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|M&A dealmaking in real estate rumbles on undaunted - illustration photo|
In July, CapitaLand Tower Ltd. handed over a land plot located in the Saigon-Ba Son complex to Ho Chi Minh City Commercial Services JSC (Setra Corp.) for an office tower project named The Sun Tower.
The value of the deal was not revealed, but according to the Hanoi Stock Exchange, Setra Corp. afterwards had issued bonds and collected a total of VND3.75 trillion ($163 million). The sum will expire in July 2023 and is assumed to be allocated to develop The Sun Tower.
Two other land plots at the Saigon-Ba Son complex were also said to have been transferred to domestic investors recently – Centennial Saigon invested in by Alpha King and Sunshine Heritages from Sunshine Group.
The Centennial Saigon is comprised of a 49-storey building and is considered one of the most luxurious projects in Ho Chi Minh City, with a price of $8,000-12,000 per square metre when it was launched to the market last year.
Sunshine Heritage meanwhile consists of a 36-storey building and two 47-storey buildings at a total of 12,000sq.m.
In Tay Ninh province, Hoang Quan Group has also transferred a social housing project to Golden City. This project will be developed from VND1.75 trillion ($76 million).
In June, Phat Dat Real Estate Development JSC acquired 99 per cent from Ben Thanh-Long Hai JSC to develop Tropicana Beach Resort and Spa, as well as Wyndham Tropicana Resort & Villa in Long Hai town of Ba Ria-Vung Tau province.
In the west of Hanoi, meanwhile, Vinaconex transferred 50 per cent of its shares in An Khanh JVC in the Splendora Urban Area project to Pacific Star Investment and Development JSC, ending a 15-year involvement in the venture.
A slew of other deals have not yet been confirmed officially. However, according to recent figures released by Savills Vietnam, at least $500 million was valued from M&A deals during the last few months in the Vietnamese market.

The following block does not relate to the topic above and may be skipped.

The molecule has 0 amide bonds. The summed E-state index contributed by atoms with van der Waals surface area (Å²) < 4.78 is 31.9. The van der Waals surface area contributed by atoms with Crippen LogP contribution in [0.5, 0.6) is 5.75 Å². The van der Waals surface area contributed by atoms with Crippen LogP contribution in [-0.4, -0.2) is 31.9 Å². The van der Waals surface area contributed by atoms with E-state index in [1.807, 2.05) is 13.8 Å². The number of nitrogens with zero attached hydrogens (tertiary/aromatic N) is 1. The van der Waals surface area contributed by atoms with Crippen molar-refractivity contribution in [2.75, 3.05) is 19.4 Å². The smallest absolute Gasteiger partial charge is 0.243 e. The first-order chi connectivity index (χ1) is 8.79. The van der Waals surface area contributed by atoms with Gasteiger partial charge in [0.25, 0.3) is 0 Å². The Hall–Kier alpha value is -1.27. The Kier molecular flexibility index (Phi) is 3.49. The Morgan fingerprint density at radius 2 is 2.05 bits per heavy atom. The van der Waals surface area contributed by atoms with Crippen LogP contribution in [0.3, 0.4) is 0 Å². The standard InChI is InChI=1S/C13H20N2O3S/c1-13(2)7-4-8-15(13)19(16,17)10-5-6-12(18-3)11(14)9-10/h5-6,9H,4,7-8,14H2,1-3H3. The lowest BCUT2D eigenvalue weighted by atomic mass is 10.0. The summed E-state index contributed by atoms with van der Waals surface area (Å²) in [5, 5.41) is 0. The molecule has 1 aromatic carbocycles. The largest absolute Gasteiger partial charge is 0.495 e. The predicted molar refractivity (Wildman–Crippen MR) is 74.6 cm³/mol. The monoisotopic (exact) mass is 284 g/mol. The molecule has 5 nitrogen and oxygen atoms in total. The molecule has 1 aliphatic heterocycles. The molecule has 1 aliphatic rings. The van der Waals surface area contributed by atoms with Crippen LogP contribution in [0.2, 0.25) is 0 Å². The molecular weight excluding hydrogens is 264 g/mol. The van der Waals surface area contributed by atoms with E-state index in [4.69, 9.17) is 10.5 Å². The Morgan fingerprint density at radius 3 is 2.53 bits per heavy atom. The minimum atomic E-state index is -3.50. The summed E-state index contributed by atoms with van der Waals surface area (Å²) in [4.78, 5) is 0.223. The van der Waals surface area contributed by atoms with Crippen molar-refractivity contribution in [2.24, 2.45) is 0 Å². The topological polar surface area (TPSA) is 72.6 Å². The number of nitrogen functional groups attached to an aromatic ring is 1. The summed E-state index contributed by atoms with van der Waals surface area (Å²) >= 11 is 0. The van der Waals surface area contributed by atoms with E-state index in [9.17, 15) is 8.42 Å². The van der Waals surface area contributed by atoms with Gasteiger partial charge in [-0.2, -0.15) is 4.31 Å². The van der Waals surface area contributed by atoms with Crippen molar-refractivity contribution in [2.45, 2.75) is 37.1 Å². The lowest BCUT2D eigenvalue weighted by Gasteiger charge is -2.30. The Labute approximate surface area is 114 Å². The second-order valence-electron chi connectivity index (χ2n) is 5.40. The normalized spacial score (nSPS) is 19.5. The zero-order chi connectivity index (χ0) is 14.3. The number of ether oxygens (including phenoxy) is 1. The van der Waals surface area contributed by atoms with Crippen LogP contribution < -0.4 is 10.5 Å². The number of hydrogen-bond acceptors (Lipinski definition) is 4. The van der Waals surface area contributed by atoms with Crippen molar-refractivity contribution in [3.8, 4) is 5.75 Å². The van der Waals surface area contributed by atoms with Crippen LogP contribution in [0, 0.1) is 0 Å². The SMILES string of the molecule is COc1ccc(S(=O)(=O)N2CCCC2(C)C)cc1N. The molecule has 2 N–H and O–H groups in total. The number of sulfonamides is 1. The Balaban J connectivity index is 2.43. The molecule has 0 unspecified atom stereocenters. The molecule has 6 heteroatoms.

In the global market, according to a recent analysis from PwC, the current pandemic has forced real estate deals to drop in the first half of this year, but recovery could be attainable by the fourth quarter as the industry meets demand for rapid technological change and greater workforce flexibility.
Uncertainty in underwriting, financial markets, and the broader economy dampened M&A across real estate during the first half of 2020.
“Price discovery was elusive in many sectors. However, investors hold ample dry powder, and changes in how we live and work could lead to growth in this asset class,” read the PwC report. “For now, demand for many types of real estate remains strong, driven by growth in e-commerce, digitalisation of business, and the move by millennials to mid-size cities. We expect deal-making to gradually gain strength, assuming the economy revives during the second half.”
Tim Bodner, US real estate deals leader at PwC, believes that the whole globe is experiencing the great digital acceleration of business models that changes the status of many real estate activities.
“Companies across sectors are accelerating their adoption of the cloud, rapidly moving more online from offline, and digitalising business processes. These accelerating trends are propelling market activity in certain real estate sectors that were once niche and now should be viewed as mainstream and for the traditional sectors are causing investors to rethink use cases and innovate to capture hidden value for well-located real estate,” Bodner said.
According to Phan Xuan Can, chairman from Sohovietnam, “M&A deals are an ideal opportunity for investors who are financially capable because buying distressed assets is the shortest way for them to gather land funds at a reasonable charge.”
Via M&A deals, developers will save time in completing legal and administrative procedures, as well as land compensation issues, Can added.
Moreover, transactions also help end project delays, reducing stockpiles, and resurrecting the belief of buyers in the market.